Could you be stressed without knowing it?
That may sound like an odd question – surely if you're suffering from stress, you would know, wouldn't you? Well, not necessarily. I think a great many people may experience stress-related symptoms without actually associating them with stress. This especially applies to driven, ambitious businessmen and women who put their health a firm second to career success. Gordon Gecko's famous quote from Wall Street, 'Lunch is for wimps!' could be extended to 'Lunch, rest, sleep and health are for wimps!'
Unfortunately, this attitude can get you into serious trouble, because chronic stress (lasting for an extended period) is only sustainable for so long. Keep up the 12-hour days for long enough and you run the risk of psychological problems like burnout, anxiety disorders or depression; and physical problems such as type 2 diabetes, stroke and cardiovascular disease. Our bodies (and brains) are simply not designed to cope with prolonged stress, so after a while they start to malfunction.
So what are the signs of undiagnosed stress? Broadly, they fall into three categories:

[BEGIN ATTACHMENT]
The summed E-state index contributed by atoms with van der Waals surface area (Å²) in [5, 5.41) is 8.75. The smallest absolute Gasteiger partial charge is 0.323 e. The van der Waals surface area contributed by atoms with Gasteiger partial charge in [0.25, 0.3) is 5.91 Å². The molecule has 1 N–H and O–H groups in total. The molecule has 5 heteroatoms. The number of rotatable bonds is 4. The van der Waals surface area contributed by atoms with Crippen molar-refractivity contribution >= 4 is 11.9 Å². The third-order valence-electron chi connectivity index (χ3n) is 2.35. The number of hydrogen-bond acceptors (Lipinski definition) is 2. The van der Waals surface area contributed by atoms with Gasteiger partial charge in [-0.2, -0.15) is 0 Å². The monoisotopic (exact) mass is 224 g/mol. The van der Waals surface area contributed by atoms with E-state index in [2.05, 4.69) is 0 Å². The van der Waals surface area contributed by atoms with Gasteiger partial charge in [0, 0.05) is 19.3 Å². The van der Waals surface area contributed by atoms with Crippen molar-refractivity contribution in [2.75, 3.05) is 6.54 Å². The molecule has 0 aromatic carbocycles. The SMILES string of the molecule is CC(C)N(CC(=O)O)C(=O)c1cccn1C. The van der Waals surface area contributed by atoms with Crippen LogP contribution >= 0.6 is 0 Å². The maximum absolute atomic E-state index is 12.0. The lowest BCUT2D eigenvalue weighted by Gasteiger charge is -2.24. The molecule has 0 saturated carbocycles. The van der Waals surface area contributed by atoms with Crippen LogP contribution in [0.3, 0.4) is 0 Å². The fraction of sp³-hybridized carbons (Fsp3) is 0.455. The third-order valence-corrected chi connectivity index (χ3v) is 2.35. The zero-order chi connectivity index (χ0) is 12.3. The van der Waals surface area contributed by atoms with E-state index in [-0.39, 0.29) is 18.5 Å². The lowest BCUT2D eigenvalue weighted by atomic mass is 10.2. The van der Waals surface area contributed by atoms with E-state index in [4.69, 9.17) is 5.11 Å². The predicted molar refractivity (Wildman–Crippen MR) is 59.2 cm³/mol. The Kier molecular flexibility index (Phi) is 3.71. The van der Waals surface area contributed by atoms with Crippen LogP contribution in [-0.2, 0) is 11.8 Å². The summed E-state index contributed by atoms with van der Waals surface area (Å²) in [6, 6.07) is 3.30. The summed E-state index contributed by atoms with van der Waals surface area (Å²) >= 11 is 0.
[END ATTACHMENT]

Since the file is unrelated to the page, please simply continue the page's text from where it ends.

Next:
Psychological: Irritability, poor concentration and decision-making, memory loss, mood swings, chronic worrying, anxiety and low mood, nightmares and persistent bad dreams.
Physical: Cold hands, shakes and trembling, shortness of breath, heart palpitations or a racing heartbeat, niggly aches and pains, tension headaches, lower-back pain, problems with menstruation and indigestion, loss of libido, vulnerability to colds and infections.
Behavioural: Passive or aggressive behaviour, procrastination, increased alcohol or caffeine consumption, craving for sweet, sugary snacks and comfort eating, compulsive/impulsive behaviour, poor time-management, increased absenteeism from work and being accident-prone.
This is not a comprehensive list – and some of these symptoms may indicate an underlying health problem, so do see your GP if you are concerned. But many of them point to the fact that you're stressed, even if you don't think you are. The good news is that stress is eminently treatable if you make a few key changes to your working habits and lifestyle. But to make those changes (shorter working hours, better work/life balance, focusing on sleep and rest, going easy on the caffeine, alcohol and sugary snacks, more cardiovascular exercise) you first need to accept that you have a problem. Otherwise, there may be a heavy price to pay in the future.
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Lorna Payne - LMP TherapyNovember 7th, 2017